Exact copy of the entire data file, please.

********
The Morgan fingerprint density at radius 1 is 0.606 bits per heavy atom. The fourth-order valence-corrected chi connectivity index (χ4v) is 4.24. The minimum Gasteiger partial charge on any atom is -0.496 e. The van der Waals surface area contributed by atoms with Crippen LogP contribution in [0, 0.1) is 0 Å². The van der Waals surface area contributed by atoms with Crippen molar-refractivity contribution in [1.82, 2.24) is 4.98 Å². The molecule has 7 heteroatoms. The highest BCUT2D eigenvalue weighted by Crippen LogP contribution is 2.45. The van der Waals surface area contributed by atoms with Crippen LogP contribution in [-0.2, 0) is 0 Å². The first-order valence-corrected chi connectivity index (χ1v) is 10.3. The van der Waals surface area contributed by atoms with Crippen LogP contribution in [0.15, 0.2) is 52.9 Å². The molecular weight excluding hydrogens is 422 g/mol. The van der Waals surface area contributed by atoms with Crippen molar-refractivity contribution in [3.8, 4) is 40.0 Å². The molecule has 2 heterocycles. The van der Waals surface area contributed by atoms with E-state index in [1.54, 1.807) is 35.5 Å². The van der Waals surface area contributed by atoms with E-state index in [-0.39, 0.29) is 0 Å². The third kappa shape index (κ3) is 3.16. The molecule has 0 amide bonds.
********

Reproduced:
The Morgan fingerprint density at radius 1 is 0.606 bits per heavy atom. The fourth-order valence-corrected chi connectivity index (χ4v) is 4.24. The minimum Gasteiger partial charge on any atom is -0.496 e. The van der Waals surface area contributed by atoms with Crippen LogP contribution in [0, 0.1) is 0 Å². The van der Waals surface area contributed by atoms with Crippen molar-refractivity contribution in [1.82, 2.24) is 4.98 Å². The molecule has 7 heteroatoms. The highest BCUT2D eigenvalue weighted by Crippen LogP contribution is 2.45. The van der Waals surface area contributed by atoms with Crippen LogP contribution in [-0.2, 0) is 0 Å². The first-order valence-corrected chi connectivity index (χ1v) is 10.3. The van der Waals surface area contributed by atoms with Crippen LogP contribution in [0.15, 0.2) is 52.9 Å². The molecular weight excluding hydrogens is 422 g/mol. The van der Waals surface area contributed by atoms with Crippen molar-refractivity contribution in [3.8, 4) is 40.0 Å². The molecule has 2 heterocycles. The van der Waals surface area contributed by atoms with E-state index in [1.54, 1.807) is 35.5 Å². The van der Waals surface area contributed by atoms with E-state index in [-0.39, 0.29) is 0 Å². The third kappa shape index (κ3) is 3.16. The molecule has 0 amide bonds.